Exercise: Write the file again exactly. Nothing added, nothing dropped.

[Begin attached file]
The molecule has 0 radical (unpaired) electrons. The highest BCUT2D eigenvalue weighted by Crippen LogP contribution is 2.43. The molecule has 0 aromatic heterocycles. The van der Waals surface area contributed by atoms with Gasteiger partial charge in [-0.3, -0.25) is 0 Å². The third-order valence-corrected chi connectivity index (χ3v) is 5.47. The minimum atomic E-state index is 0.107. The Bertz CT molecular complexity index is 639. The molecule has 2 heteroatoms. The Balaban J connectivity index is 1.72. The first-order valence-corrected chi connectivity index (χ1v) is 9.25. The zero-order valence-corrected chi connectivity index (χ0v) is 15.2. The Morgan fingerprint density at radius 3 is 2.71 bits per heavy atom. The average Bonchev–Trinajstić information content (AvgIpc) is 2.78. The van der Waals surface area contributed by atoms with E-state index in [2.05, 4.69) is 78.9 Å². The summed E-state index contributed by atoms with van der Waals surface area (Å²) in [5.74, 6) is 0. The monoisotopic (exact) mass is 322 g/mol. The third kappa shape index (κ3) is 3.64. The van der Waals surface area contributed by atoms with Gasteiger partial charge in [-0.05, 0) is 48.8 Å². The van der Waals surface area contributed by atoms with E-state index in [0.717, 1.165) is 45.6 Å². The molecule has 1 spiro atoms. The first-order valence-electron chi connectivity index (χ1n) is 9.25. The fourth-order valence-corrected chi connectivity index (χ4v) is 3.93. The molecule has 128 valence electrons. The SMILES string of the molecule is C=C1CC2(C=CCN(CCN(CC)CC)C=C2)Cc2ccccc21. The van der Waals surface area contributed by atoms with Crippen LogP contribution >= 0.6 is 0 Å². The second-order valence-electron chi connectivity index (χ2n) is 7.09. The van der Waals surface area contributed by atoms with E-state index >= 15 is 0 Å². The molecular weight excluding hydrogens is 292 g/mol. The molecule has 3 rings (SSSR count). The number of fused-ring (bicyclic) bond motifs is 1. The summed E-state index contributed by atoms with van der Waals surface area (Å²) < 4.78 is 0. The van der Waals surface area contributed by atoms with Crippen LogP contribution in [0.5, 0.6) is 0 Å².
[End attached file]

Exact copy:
The molecule has 0 radical (unpaired) electrons. The highest BCUT2D eigenvalue weighted by Crippen LogP contribution is 2.43. The molecule has 0 aromatic heterocycles. The van der Waals surface area contributed by atoms with Gasteiger partial charge in [-0.3, -0.25) is 0 Å². The third-order valence-corrected chi connectivity index (χ3v) is 5.47. The minimum atomic E-state index is 0.107. The Bertz CT molecular complexity index is 639. The molecule has 2 heteroatoms. The Balaban J connectivity index is 1.72. The first-order valence-corrected chi connectivity index (χ1v) is 9.25. The zero-order valence-corrected chi connectivity index (χ0v) is 15.2. The Morgan fingerprint density at radius 3 is 2.71 bits per heavy atom. The average Bonchev–Trinajstić information content (AvgIpc) is 2.78. The van der Waals surface area contributed by atoms with E-state index in [2.05, 4.69) is 78.9 Å². The summed E-state index contributed by atoms with van der Waals surface area (Å²) in [5.74, 6) is 0. The monoisotopic (exact) mass is 322 g/mol. The third kappa shape index (κ3) is 3.64. The van der Waals surface area contributed by atoms with Gasteiger partial charge in [-0.05, 0) is 48.8 Å². The van der Waals surface area contributed by atoms with E-state index in [0.717, 1.165) is 45.6 Å². The molecule has 1 spiro atoms. The first-order valence-electron chi connectivity index (χ1n) is 9.25. The fourth-order valence-corrected chi connectivity index (χ4v) is 3.93. The molecule has 128 valence electrons. The SMILES string of the molecule is C=C1CC2(C=CCN(CCN(CC)CC)C=C2)Cc2ccccc21. The van der Waals surface area contributed by atoms with Crippen LogP contribution >= 0.6 is 0 Å². The second-order valence-electron chi connectivity index (χ2n) is 7.09. The van der Waals surface area contributed by atoms with E-state index >= 15 is 0 Å². The molecular weight excluding hydrogens is 292 g/mol. The molecule has 3 rings (SSSR count). The number of fused-ring (bicyclic) bond motifs is 1. The summed E-state index contributed by atoms with van der Waals surface area (Å²) < 4.78 is 0. The van der Waals surface area contributed by atoms with Crippen LogP contribution in [0.5, 0.6) is 0 Å².